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Stopping A Process

From time to time you may want to pause a process' execution. For an interactive program started on a terminal you can typically do this by typing ^Z (Ctrl-Z) to temporarily suspend the process. But what if the process isn't running in the foreground? For instance, what if you want to stop a daemon process?

There's a special Unix signal called SIGSTOP that can be used for this purpose. When this signal is sent to the process, instead of running the process' SIGSTOP handler the kernel will actually suspend the process. The process will stay in the suspended state until SIGCONT is delivered to it.

From the command line, you can send these signals like this (substituting an actual PID):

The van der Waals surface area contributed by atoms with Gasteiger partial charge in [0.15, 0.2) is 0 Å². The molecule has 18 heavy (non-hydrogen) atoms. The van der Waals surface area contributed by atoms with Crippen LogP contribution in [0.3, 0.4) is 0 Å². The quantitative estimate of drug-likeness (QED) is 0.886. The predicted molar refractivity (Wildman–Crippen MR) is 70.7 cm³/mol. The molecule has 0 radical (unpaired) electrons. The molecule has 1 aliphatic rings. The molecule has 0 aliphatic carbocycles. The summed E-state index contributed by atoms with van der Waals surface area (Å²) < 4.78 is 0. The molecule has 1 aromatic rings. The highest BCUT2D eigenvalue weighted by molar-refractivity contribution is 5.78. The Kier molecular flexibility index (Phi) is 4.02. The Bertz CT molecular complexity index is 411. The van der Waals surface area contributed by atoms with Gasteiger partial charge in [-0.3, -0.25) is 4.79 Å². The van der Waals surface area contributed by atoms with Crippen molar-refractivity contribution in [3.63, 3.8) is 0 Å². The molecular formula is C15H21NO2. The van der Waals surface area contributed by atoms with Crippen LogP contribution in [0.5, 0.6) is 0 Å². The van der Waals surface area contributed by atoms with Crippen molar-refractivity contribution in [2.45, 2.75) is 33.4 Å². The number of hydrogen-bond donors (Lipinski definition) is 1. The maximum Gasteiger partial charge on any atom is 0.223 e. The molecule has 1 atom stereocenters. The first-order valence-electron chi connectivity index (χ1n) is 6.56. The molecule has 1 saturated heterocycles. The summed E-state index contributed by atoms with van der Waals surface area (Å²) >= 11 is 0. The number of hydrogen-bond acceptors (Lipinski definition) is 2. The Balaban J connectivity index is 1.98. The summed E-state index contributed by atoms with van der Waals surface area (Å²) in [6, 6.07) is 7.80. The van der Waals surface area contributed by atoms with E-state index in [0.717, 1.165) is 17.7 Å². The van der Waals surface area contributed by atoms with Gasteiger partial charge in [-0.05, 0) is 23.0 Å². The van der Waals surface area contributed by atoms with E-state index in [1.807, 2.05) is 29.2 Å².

kill -STOP PID  # stop the process
kill -CONT PID  # resume the process

One situation where I've found this to be useful is testing the behavior of programs when they interact with another program that hangs. For instance, let's say you're writing a program that interacts with a database, and you want to know how the program will behave if the database becomes unresponsive. You can set up your program to connect to the database and start doing work, and then deliver SIGSTOP to the database process. When this happens all of the existing connections the application has to the database will still be alive (including any TCP sockets), but the database won't respond. This is a reasonably facsimile of what happens when the database is under very high load.

Trivia 1: You might be wondering if SIGSTOP is how ^Z works. Actually, on Linux ^Z sends a related (but distinct) signal called SIGTSTP. This also stops the process, but differs from SIGSTOP in that it can be caught. So you can write a program that handles and ignores SIGTSTP, but you can't write one that ignores SIGSTOP.

Trivia 2: There are only two signals that cannot be caught: SIGSTOP is one, and SIGKILL is the other.